Technically, Kutaragi announced that the PS3 will be "100% backwards compatible," and that "all legacy titles played on the system will be displayed at high-definition resolutions," similar to the Xbox 360's backwards compatible upscaling.
The PS3?s hard drive "will be 60GB big, be completely upgradeable, and support Linux OS? plus ?will act as a home server and allow users to store various forms of media to be pulled up elsewhere." It hasn't yet been made clear if all PS3 systems will come bundled with a hard drive. SPOnG expects that this will be the case, and we will be very surprised otherwise, but watch this space for confirmation.
Of course the delay till later in 2006 has been widely expected for some time and is largely due to hold-ups in BD commercialization and issues with the copy protection system for BD and the competing HD DVD, (the Advanced Access Content System - AACS) which is being developed by a group of eight companies: IBM, Intel, Microsoft, Panasonic, Sony, Toshiba, Disney and Warner Bros.
Kutaragi assured the huddled masses in attendance that "all PlayStation 3 games will ship on Blu-ray to help prevent piracy," with initial BD-ROM production expected to reach 2.5 million in Japan and Europe and 5 million in the US.
Next up, and here is where things get a little more interesting and ?imaginative?, we get some details on the PS3?s online service and the fact that PS3 games will be 4-dimensional. Yes, Sony just invented a whole new dimension!
The PS3?s online offering "will feature community tools including lobby matching and voice chat?. ? and ?commerce features that includes bootable software via the hard drive." It will also act as a wireless hub for PSP. The ?basic? online service will be provided free of charge. Few details on the paid-for service as yet. Watch this space.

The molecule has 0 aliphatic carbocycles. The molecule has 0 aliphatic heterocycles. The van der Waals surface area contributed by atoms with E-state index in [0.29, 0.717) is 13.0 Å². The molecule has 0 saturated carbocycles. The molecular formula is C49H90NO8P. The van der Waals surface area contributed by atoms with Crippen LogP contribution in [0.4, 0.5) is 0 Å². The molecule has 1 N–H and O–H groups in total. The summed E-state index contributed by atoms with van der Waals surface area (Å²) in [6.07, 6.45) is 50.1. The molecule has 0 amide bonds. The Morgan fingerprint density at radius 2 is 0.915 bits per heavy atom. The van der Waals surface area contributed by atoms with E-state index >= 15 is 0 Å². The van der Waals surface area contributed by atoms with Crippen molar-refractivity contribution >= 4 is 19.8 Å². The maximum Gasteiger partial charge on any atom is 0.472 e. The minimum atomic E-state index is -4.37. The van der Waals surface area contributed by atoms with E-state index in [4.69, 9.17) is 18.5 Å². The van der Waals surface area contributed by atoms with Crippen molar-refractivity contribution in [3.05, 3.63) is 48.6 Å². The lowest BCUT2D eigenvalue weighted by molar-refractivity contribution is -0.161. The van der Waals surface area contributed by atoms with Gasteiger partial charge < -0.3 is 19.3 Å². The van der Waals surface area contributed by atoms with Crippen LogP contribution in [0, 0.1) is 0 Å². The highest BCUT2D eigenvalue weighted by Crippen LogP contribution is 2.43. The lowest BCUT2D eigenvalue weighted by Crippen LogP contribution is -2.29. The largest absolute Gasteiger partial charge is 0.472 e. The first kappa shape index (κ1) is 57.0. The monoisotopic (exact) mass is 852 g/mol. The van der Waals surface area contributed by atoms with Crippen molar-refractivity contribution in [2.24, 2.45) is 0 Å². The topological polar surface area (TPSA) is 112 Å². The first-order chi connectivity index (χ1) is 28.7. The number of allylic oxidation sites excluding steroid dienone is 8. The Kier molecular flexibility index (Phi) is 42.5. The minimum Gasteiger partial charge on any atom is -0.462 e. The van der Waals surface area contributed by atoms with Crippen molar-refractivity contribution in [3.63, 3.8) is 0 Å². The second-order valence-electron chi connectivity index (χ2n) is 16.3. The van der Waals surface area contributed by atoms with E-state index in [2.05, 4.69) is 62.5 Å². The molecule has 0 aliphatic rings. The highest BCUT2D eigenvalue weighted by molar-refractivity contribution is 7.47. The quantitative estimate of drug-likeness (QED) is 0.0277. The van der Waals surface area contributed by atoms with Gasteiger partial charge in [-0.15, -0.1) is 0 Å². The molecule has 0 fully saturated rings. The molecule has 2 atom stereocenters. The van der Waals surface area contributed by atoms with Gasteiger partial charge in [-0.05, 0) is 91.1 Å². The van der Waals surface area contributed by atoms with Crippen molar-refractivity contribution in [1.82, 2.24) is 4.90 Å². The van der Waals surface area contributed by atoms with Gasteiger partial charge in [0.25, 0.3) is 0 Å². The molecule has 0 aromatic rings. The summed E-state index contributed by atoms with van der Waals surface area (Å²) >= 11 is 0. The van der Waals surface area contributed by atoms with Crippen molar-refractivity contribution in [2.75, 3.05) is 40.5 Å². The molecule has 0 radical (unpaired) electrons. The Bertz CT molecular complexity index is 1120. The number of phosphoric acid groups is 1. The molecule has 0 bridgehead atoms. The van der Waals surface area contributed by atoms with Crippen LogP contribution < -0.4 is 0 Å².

Kutaragi then went on to say that the "games are 'live' and that the PS3 concept is '4D,'" contextualising this with a potted-history of console titles which Kutaragi sees as going "from 8-bit to 16-bit planes, to the 'space' that you saw on the PS1/PS2, and now PS3 [which] will be 'live.'" Two words. Emotion Engine.
Well, on that bombshell. Sony it seems have not only invented an amazing new games machine, they?ve also invented a whole new dimension
. Comments and ideas as to what the PlayStation 3?s fourth dimension
could be in the forums below please.
As another SPOnG wag opined earlier: ?The unfortunate thing is this 4D stuff works! I can already hear the kids talking about it on the bus ? ?It's fuckin' 4D innit!??
Final full-spec PS3 dev kits will be shipping out to production houses in June. These will include the final specs for Cell, the final RSX graphics chip, the final Blu-ray specs, and will be at a cost close to that of a PS2 development kit. 15 different companies will be making SDK tools and middleware for the PS3.
No news on software and no confirmation on pricing as of yet, both of which will hopefully be unveiled at GDC next week in Phil Harrison?s keynote speech 'PlayStation 3: Beyond the Box'.